History : Mar-Apr 2016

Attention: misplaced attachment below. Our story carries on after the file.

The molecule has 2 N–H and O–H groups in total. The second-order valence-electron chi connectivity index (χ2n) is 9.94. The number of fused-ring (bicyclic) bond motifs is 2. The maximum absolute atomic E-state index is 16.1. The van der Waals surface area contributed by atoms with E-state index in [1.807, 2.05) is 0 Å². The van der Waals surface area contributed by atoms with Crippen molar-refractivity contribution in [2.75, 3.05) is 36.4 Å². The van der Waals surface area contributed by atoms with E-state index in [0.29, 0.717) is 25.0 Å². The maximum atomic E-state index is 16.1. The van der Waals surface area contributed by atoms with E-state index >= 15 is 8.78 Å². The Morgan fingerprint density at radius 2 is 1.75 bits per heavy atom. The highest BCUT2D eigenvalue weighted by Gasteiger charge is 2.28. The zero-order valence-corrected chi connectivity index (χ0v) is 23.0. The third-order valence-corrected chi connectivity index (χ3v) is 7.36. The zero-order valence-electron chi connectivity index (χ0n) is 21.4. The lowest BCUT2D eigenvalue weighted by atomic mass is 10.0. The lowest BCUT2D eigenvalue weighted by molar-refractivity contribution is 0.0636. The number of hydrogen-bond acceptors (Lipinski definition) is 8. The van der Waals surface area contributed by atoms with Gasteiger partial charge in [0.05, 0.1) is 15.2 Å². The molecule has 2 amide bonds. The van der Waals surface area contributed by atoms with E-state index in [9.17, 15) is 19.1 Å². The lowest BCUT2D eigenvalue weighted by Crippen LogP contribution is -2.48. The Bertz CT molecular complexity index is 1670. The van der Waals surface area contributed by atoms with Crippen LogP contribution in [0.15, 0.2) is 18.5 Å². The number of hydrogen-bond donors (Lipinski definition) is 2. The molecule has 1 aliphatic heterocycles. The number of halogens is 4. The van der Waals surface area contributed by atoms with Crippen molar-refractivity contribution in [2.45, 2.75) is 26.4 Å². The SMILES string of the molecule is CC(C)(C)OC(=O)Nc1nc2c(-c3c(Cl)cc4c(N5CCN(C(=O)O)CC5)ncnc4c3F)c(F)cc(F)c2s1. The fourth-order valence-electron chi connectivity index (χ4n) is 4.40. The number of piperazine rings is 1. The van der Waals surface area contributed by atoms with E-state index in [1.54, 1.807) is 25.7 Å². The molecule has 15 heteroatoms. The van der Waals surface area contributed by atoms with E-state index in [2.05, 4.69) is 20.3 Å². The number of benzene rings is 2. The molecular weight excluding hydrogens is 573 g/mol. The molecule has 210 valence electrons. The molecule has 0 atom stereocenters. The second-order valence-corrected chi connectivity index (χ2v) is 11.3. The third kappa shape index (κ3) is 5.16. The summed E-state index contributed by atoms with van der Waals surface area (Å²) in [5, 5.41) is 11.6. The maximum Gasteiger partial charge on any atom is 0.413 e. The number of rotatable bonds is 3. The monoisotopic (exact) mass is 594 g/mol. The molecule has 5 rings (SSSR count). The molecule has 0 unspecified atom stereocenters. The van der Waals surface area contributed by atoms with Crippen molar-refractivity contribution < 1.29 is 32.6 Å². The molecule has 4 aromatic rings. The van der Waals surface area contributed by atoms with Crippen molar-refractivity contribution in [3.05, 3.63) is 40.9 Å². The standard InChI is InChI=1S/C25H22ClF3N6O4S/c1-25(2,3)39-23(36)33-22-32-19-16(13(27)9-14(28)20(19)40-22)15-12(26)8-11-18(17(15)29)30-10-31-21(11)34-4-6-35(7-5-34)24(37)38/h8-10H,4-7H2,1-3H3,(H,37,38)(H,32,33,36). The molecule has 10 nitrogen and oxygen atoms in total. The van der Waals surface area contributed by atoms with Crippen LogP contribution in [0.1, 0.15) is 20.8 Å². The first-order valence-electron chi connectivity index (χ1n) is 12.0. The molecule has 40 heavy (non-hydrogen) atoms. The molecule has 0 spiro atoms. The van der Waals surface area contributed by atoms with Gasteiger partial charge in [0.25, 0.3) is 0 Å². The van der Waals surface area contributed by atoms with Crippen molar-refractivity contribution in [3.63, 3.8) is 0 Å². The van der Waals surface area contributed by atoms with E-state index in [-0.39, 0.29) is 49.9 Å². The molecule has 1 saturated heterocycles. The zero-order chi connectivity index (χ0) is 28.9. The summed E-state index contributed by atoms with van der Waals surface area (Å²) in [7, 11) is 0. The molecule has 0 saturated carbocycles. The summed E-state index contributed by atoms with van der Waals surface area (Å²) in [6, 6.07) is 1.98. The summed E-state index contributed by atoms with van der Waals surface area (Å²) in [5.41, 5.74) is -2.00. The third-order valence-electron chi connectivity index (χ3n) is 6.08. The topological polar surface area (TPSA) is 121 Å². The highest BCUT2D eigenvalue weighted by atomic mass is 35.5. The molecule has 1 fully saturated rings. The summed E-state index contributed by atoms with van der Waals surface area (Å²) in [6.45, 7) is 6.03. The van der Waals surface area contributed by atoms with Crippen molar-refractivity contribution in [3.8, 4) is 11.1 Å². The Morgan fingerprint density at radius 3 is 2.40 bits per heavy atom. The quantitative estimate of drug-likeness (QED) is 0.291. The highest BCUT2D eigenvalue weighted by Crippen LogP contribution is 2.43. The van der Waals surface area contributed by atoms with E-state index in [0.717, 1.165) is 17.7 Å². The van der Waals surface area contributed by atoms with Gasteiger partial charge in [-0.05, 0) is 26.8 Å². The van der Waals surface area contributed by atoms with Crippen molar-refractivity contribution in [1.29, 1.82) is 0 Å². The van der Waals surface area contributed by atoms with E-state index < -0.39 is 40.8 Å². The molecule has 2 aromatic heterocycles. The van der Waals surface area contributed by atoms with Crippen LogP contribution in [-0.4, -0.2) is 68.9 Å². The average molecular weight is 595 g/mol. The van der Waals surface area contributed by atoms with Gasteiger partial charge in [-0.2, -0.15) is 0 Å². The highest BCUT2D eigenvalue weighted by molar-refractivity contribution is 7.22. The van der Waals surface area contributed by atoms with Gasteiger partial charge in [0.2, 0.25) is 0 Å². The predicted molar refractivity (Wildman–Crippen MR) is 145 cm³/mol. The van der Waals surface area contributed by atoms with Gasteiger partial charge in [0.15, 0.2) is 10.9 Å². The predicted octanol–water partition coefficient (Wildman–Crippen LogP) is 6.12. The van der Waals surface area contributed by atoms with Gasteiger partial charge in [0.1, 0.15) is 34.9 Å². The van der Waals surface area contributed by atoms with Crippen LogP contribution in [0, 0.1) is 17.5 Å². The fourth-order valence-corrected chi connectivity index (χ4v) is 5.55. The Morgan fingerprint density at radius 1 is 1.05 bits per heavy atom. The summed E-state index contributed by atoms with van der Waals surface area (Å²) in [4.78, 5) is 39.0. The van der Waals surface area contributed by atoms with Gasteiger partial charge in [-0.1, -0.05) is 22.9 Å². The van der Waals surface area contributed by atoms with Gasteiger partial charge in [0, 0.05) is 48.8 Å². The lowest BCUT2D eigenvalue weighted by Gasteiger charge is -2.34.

PROFILES Bassianus the new emperor of Rome. The other eastern legions were quick to follow in recognizing him. A eunuch who served as Bassianus’s tutor, Gannys, would be- come a general, and would defeat Macri- nus in Antioch, in modern-day Turkey, less than a month later. After the usurp- er’s capture and execution, Julia Maesa’s victory was secure. Rebel, Rebel Despite the lure of imperial life in Rome, the new emperor made his own rules with no regard for Roman customs and culture. He refused to adopt the traditional gods of Rome and abandon his own. Instead, he stayed faithful to his cult of Elah-Gabal and brought a statue of the god with him on the nearly 2,000-mile journey from Syr- ia to Rome. Utterly unconcerned with doing what was politically appropriate or diplomat- ic, the new emperor, soon known as Elagabalus, built a temple to the Syrian deity on Palatine Hill. Despite being em- peror, he continued in his role as high priest throughout his reign. Cows, sheep, and—according to the more sensational accounts— even humans, were sacrificed in honor of Elah-Gabal. Accounts say that the finest wines were mixed with sacri- ficial blood and poured out as offerings. Elagabalus showed no respect to any religious cult other than his own. He even profaned the House of the Vestal Virgins in the Forum by taking one of the sacred virgins as his wife. “There is nothing more appropriate than the marriage of a priest to a priestess,” he told a stunned Senate. This act, probably more than any other, shocked Rome to the core. The scandals and excesses of the em- peror apparently knew no bounds. In one account he is said to have amazed the Ro- man people with his naumachiae, simu- lated naval battles held in the Circus Maximus, with ships floating on wine to evoke the “wine-dark sea” of Homer’s Odyssey. Just as impressive were the elab- orate processions in which chariots pulled by elephants, tigers, and lions scaled the Vatican Hill, trampling any tomb that lay in their path. At his banquets, and while presiding at games, the Augustan History relates, Elagabalus hugely enjoyed distributing presents or “chances” to the populace. One day it might be a fine piece of steak, another day a dead dog, or hundreds of gold coins, so that he could amuse himself watching the people scramble for them. The same source also relates how he might, on a whim, serve “food” made of wax, wood, stone, or marble. Once he is said to have rained down so many flower petals on his dinner guests that they al- most suffocated. Above all, Elagabalus had a reputation for giving free rein to his sexual impuls- es and took many lovers of both sexes. “He never had intercourse with the same woman twice except with his wife,” the Augustan History relates, “and he opened brothels in his house for his friends, his clients, and his slaves.” On one occasion he gathered all the city’s prostitutes in the Forum and ap- peared before them “in a woman’s cos- tume and with protruding bosom.” He then proceeded to harangue the assem- bled crowd as if giving orders to ranks of soldiers. He instructed them in sex- DAGLI ORTI/ART ARCHIVE ELAGABALUS, THIRD-CENTURY MARBLE BUST DAGLI ORTI/ART ARCHIVE On one occasion, Elagabalus dressed as a woman and rallied Rome’s prostitutes in the Forum. BIGGEST FAN Elagabalus idolized the strength, speed, and beauty of charioteers, as depicted in this third-century mosaic from Sicily.